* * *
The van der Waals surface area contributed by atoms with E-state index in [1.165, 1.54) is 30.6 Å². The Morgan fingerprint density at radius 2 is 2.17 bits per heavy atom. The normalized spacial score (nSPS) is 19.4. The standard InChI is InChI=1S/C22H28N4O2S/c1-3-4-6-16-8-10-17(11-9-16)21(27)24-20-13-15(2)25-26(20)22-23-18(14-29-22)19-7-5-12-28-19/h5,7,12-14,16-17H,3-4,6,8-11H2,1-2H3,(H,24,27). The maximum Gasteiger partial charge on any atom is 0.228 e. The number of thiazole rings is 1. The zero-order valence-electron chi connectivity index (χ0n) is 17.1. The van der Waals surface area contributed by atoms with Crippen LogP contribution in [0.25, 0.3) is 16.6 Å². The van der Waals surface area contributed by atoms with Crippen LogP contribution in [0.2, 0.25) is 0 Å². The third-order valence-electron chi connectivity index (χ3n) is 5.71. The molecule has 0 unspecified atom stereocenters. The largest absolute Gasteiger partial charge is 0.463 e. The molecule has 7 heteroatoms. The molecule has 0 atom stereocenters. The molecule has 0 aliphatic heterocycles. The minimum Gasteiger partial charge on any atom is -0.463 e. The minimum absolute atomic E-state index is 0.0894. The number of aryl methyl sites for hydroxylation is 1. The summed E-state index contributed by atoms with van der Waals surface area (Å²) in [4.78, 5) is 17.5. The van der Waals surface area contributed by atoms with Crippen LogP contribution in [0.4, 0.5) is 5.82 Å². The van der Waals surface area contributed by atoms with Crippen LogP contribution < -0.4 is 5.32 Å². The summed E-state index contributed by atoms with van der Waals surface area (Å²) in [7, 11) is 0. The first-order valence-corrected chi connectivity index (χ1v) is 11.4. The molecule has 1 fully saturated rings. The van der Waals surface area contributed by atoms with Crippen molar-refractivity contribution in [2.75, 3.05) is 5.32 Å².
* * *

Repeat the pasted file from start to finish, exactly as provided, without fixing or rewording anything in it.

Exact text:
The van der Waals surface area contributed by atoms with E-state index in [1.165, 1.54) is 30.6 Å². The Morgan fingerprint density at radius 2 is 2.17 bits per heavy atom. The normalized spacial score (nSPS) is 19.4. The standard InChI is InChI=1S/C22H28N4O2S/c1-3-4-6-16-8-10-17(11-9-16)21(27)24-20-13-15(2)25-26(20)22-23-18(14-29-22)19-7-5-12-28-19/h5,7,12-14,16-17H,3-4,6,8-11H2,1-2H3,(H,24,27). The maximum Gasteiger partial charge on any atom is 0.228 e. The number of thiazole rings is 1. The zero-order valence-electron chi connectivity index (χ0n) is 17.1. The van der Waals surface area contributed by atoms with Crippen LogP contribution in [0.25, 0.3) is 16.6 Å². The van der Waals surface area contributed by atoms with Crippen LogP contribution in [0.2, 0.25) is 0 Å². The third-order valence-electron chi connectivity index (χ3n) is 5.71. The molecule has 0 unspecified atom stereocenters. The largest absolute Gasteiger partial charge is 0.463 e. The molecule has 7 heteroatoms. The molecule has 0 atom stereocenters. The molecule has 0 aliphatic heterocycles. The minimum Gasteiger partial charge on any atom is -0.463 e. The minimum absolute atomic E-state index is 0.0894. The number of aryl methyl sites for hydroxylation is 1. The summed E-state index contributed by atoms with van der Waals surface area (Å²) in [4.78, 5) is 17.5. The van der Waals surface area contributed by atoms with Crippen LogP contribution in [0.4, 0.5) is 5.82 Å². The van der Waals surface area contributed by atoms with Crippen LogP contribution < -0.4 is 5.32 Å². The summed E-state index contributed by atoms with van der Waals surface area (Å²) in [7, 11) is 0. The first-order valence-corrected chi connectivity index (χ1v) is 11.4. The molecule has 1 fully saturated rings. The van der Waals surface area contributed by atoms with Crippen molar-refractivity contribution in [2.75, 3.05) is 5.32 Å².